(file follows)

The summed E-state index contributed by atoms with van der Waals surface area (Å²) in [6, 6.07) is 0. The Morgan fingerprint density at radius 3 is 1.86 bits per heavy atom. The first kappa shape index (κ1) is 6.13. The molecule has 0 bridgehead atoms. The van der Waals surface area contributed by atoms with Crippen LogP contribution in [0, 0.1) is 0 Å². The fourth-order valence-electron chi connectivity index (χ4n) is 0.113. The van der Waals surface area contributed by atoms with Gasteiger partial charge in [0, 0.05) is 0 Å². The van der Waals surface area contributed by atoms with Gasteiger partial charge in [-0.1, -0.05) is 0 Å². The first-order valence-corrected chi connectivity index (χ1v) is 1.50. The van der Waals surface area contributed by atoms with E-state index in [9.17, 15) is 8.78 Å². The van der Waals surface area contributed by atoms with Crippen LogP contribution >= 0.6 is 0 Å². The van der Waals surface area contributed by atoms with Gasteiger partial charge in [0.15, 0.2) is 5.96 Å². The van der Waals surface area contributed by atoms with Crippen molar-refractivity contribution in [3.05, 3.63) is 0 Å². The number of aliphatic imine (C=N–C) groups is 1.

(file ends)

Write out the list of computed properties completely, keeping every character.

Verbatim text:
The summed E-state index contributed by atoms with van der Waals surface area (Å²) in [6, 6.07) is 0. The Morgan fingerprint density at radius 3 is 1.86 bits per heavy atom. The first kappa shape index (κ1) is 6.13. The molecule has 0 bridgehead atoms. The van der Waals surface area contributed by atoms with Crippen LogP contribution in [0, 0.1) is 0 Å². The fourth-order valence-electron chi connectivity index (χ4n) is 0.113. The van der Waals surface area contributed by atoms with Gasteiger partial charge in [0, 0.05) is 0 Å². The van der Waals surface area contributed by atoms with Gasteiger partial charge in [-0.1, -0.05) is 0 Å². The first-order valence-corrected chi connectivity index (χ1v) is 1.50. The van der Waals surface area contributed by atoms with E-state index in [9.17, 15) is 8.78 Å². The van der Waals surface area contributed by atoms with Crippen LogP contribution >= 0.6 is 0 Å². The van der Waals surface area contributed by atoms with Gasteiger partial charge in [0.15, 0.2) is 5.96 Å². The van der Waals surface area contributed by atoms with Crippen molar-refractivity contribution in [3.05, 3.63) is 0 Å². The number of aliphatic imine (C=N–C) groups is 1.